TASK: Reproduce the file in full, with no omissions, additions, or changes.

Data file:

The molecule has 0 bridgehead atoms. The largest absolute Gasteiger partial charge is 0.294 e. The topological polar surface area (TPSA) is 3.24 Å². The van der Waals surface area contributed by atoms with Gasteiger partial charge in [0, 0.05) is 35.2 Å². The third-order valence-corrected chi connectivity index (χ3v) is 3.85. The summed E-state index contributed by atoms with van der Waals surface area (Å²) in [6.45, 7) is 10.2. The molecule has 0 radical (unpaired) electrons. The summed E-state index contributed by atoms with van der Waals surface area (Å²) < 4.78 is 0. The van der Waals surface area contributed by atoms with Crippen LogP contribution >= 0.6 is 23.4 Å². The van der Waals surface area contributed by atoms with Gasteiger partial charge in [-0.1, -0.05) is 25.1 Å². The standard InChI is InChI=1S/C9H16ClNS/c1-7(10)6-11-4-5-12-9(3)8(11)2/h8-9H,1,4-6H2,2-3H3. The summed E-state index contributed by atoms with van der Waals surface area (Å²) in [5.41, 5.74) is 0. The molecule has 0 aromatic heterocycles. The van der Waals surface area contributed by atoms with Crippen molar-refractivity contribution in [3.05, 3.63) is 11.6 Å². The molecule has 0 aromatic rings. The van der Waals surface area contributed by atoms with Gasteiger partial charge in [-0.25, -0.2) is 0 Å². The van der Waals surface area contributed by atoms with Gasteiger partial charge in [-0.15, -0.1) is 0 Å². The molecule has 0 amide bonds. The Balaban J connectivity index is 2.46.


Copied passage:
The molecule has 0 bridgehead atoms. The largest absolute Gasteiger partial charge is 0.294 e. The topological polar surface area (TPSA) is 3.24 Å². The van der Waals surface area contributed by atoms with Gasteiger partial charge in [0, 0.05) is 35.2 Å². The third-order valence-corrected chi connectivity index (χ3v) is 3.85. The summed E-state index contributed by atoms with van der Waals surface area (Å²) in [6.45, 7) is 10.2. The molecule has 0 radical (unpaired) electrons. The summed E-state index contributed by atoms with van der Waals surface area (Å²) < 4.78 is 0. The van der Waals surface area contributed by atoms with Crippen LogP contribution >= 0.6 is 23.4 Å². The van der Waals surface area contributed by atoms with Gasteiger partial charge in [-0.1, -0.05) is 25.1 Å². The standard InChI is InChI=1S/C9H16ClNS/c1-7(10)6-11-4-5-12-9(3)8(11)2/h8-9H,1,4-6H2,2-3H3. The summed E-state index contributed by atoms with van der Waals surface area (Å²) in [5.41, 5.74) is 0. The molecule has 0 aromatic heterocycles. The van der Waals surface area contributed by atoms with Crippen molar-refractivity contribution in [3.05, 3.63) is 11.6 Å². The molecule has 0 aromatic rings. The van der Waals surface area contributed by atoms with Gasteiger partial charge in [-0.25, -0.2) is 0 Å². The van der Waals surface area contributed by atoms with Gasteiger partial charge in [-0.15, -0.1) is 0 Å². The molecule has 0 amide bonds. The Balaban J connectivity index is 2.46.